Athletics has been a priority at Simon Fraser University ever since it opened in 1965. “University sports will build student loyalty and pre-eminence on a faster basis than you get by turning out graduates,” said the school’s first chancellor, Gordon Shrum, whose name lives on in the annual Shrum Bowl football game between SFU and University of British Columbia.
That vision, together with the close geographical proximity of several American universities in the northwest, led SFU to join the U.S. National Association of Intercollegiate Athletics in 1969. As a member, too, of Canadian Interuniversity Sport, or CIS, the university has developed a unique dual-track sports program that competes on – and is envied by – campuses on both sides of the Canada-U.S. border.
So it’s not surprising that SFU is taking a close look at a new pilot project that allows Canadian schools to apply for membership in the second division of the preeminent U.S. inter-collegiate sports league. SFU must decide by June 1 whether to apply to the National Collegiate Athletic Association Division II, and, if accepted, to begin competing south of the border as early as the 2008-09 academic year.
Under the program, approved at the NCAA’s annual meeting in Nashville in mid-January, Canadian member universities would be able to award U.S.-style, full-cost scholarships to student athletes. That is a major difference with CIS regulations, which stipulate that entering students can only receive an award equivalent to their tuition.
While issues like affiliation, rules, eligibility and logistics involved with cross-border competition still need to be worked out, four Canadian institutions – SFU, UBC, University of Alberta and St. Claire College of Windsor, Ontario – are already reportedly interested in applying to the NCAA because of its less restrictive tuition policy. “The [CIS] caps hinder our efforts to recruit and retain Canada’s top athletes,” said Scott McLean, media relations coordinator for SFU’s recreation and athletics department. “We want to see them removed to even the playing field.”
Marg McGregor, chief executive officer of CIS, the national governing body of university sport in Canada, acknowledged the appeal for some Canadian universities, particularly those in the West, to compete with American teams that are a lot closer to home than their current Canadian opponents. However, she noted that the NCAA-affiliated Pacific West Conference has neither hockey nor rugby. Those sports could find themselves orphaned if Canadian universities that decide to join the NCAA are banned from playing in the CIS – a possibility that Ms. McGregor says the CIS board may consider at its annual meeting in Ottawa in June.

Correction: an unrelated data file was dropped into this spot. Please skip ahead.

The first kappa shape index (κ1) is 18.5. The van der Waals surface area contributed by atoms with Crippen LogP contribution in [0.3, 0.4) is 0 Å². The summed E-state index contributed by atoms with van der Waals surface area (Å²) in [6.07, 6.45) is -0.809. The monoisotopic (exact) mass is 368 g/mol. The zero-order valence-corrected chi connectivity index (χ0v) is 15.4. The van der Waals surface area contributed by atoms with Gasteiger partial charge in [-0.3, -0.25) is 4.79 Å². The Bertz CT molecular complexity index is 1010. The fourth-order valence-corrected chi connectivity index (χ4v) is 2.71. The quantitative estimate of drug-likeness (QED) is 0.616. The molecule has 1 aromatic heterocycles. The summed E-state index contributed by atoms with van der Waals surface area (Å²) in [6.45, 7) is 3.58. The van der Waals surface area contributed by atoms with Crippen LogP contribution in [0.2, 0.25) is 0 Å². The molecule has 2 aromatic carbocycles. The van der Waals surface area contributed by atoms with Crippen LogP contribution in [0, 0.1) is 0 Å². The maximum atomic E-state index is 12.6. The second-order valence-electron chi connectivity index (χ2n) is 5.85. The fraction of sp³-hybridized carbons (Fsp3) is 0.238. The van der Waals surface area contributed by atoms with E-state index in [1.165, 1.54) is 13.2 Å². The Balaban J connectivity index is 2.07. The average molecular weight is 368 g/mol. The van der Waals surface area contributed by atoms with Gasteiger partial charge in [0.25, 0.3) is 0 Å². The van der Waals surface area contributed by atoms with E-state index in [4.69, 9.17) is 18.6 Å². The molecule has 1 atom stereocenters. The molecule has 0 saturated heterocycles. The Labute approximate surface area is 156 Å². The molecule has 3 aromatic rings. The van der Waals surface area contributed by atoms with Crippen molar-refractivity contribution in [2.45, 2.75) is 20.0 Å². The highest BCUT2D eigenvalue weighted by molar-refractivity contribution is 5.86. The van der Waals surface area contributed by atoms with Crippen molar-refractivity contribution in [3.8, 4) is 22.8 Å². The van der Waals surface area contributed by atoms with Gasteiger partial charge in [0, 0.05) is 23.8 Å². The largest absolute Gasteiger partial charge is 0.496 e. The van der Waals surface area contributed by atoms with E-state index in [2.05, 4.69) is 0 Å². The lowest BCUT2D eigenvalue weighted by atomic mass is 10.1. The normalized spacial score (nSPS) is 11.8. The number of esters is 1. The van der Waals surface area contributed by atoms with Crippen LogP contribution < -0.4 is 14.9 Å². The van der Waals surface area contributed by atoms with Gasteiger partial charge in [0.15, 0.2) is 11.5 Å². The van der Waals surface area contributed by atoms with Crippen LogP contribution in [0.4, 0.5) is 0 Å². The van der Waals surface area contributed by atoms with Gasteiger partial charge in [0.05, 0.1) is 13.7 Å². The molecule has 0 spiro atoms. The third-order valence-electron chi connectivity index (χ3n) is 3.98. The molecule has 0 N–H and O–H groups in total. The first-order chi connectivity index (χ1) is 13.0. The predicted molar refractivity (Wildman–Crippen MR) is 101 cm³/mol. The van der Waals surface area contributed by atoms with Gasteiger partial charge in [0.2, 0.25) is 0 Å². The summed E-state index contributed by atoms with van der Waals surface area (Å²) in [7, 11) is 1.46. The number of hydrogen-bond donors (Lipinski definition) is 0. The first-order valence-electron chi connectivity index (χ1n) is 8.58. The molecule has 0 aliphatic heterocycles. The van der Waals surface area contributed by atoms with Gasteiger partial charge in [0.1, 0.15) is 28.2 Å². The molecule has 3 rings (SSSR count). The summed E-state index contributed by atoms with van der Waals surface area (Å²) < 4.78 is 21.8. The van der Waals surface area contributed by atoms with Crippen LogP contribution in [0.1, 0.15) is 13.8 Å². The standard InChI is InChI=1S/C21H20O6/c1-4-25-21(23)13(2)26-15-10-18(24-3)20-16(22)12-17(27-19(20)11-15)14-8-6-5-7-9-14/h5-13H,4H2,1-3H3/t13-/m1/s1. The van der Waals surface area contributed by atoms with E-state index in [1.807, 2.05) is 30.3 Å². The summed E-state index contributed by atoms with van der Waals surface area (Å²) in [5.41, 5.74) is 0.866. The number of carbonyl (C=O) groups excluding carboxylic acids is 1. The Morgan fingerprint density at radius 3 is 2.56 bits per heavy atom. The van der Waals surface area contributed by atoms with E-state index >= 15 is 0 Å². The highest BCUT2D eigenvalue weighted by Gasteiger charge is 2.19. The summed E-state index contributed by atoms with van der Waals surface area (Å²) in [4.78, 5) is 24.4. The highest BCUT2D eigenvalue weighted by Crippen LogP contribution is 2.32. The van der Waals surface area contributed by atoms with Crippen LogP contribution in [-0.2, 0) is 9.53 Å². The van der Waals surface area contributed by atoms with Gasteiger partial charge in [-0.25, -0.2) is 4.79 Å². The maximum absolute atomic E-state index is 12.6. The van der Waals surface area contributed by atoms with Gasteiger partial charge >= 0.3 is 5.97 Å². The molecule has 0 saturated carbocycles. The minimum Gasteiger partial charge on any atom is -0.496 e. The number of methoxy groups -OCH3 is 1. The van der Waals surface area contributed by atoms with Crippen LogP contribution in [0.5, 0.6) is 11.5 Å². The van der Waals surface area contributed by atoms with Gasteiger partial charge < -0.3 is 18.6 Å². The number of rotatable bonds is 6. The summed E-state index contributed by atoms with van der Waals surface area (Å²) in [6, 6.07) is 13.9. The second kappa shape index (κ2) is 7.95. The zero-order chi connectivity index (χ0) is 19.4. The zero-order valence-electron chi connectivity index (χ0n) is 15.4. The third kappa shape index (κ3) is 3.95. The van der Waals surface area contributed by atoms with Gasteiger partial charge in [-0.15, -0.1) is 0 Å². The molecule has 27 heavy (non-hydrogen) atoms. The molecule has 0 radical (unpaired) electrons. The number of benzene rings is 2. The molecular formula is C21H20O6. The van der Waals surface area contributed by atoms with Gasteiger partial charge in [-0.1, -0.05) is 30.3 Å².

She also called the scholarship issue “a red herring,” adding that the athletic scholarship system in the U.S. is “not as great a deal as it’s cracked up to be.” Ian Newbould, a former president of Mount Allison University, agreed. Dr. Newbould, now president of North Carolina Wesleyan College in Rocky Mount, N.C. – a Division III school – said there is “a big misconception up in Canada that athletes can come to the U.S. and get a big scholarship and all the dough. That is just not the case.”
In terms of both athletic competition and scholarship value, Dr. Newbould said Division II is very similar to the situation in Canada. “The Division II philosophy is to provide partial scholarships to boost enrolment by attracting student athletes who do not go to the big-time Division I schools,” said Dr. Newbould, who attended the NCAA meetings in Nashville. Like in Canada, revenues for Division II sports come from student fees – not TV or gate receipts, as many believe. “Division II is not the big time,” he said, “either by design or outcome.”
Ms. McGregor played down the possibility of defections to the NCAA, saying “the vast majority” of Canadian universities are proud of their CIS membership – a claim she believes will be confirmed by an upcoming member survey. Lorne Adams, director of athletics at Brock University and current president of the Ontario University Athletics association, echoed that sentiment. “We strongly value our membership in CIS,” he said. “We recruit according to our needs to compete in Ontario. We have no interest in playing south of the border.”
While he finds the NCAA program “interesting,” Gilles Lepine, director of the Rouge et Or teams at Université Laval, said that “for now, joining NCAA is not in our plans. Our philosophy is to help develop our athletes in a network of Quebec universities.” In some sports, “I think we’re already at [Division II] caliber,” said Mr. Lepine, referring to the exhibition games that many of his school’s teams play against U.S. teams – and regularly win.